Not Dead Yet

Not Dead Yet

Last week, the inflation trade took a digger as the Federal Reserve thought out loud about maybe hiking interest rates a bit sooner.

That’s it. That’s all that happened.

There are a few lessons here.

  1. We have inflation, and the Fed’s statements are a tacit admission that the inflation is not transitory. If it were truly transitory, then it would not be necessary to accelerate rate hikes.
  2. It will take a lot more than words to derail this inflationary impulse. It will take actions. Words have power, but the Fed actually needs to do something to lower inflation, such as hiking rates or tapering asset purchases, and this is still very far off in the future.
  3. I wasn’t surprised that the Fed changed its stance on monetary policy. If you paid attention to the speeches and statements in the last month, it was clear that inflation was at the front of the Fed’s mind. What surprised me was the market reaction, which was violent relative to the minuscule shift in expectations. There is a lot of leverage in the system and a lot of crowded positions. You can see that from this chart of the yield curve, expressed as the difference between five-year and 30-year rates.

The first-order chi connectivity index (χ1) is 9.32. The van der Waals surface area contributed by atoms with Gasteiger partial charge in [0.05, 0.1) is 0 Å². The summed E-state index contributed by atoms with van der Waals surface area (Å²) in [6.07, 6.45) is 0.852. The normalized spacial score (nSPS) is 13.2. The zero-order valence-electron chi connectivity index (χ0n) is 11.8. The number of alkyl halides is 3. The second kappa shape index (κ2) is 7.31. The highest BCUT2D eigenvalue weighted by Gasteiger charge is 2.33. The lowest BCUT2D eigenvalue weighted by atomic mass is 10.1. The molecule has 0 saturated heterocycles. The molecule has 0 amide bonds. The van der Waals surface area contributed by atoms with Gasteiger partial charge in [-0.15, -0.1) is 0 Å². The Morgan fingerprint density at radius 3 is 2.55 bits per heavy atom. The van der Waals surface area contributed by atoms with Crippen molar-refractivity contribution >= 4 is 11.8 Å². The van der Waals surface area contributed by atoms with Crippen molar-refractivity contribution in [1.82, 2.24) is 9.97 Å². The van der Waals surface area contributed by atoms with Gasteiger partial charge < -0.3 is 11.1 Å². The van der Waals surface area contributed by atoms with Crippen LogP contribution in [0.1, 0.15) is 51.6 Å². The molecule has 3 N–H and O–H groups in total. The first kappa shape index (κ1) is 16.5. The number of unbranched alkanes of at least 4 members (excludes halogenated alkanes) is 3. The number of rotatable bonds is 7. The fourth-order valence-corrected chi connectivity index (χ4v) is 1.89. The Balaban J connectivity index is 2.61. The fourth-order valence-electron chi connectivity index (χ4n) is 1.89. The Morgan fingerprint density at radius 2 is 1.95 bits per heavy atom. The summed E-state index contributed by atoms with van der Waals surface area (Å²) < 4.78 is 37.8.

Inflation isn’t dead, just because the Fed says so. It is alive and well, and the Fed is going to have to work very hard to kill it.

My Trip to Greece

I just returned from vacation in Greece, and I have a few insights on macroeconomics.

The dollar is very strong.

Granted, it’s Greece, and things are cheaper there, but I was having dinner for two on Milos for 30EUR—about $36. With enough food that we were taking leftovers back to the hotel in bags. It was even cheap in Athens, and Santorini, which is notoriously expensive, wasn’t all that bad.

Even after the big move this year and last, the dollar is not especially weak. On a purchasing power parity basis, it has room to weaken more.

There is also the question of the wisdom of fighting trends. I wouldn’t characterize the weak dollar trend as relentless, but it’s been a steady feature of markets for the last year or so. Betting on a stronger dollar is the equivalent of going into battle against a very strong trend. You first.

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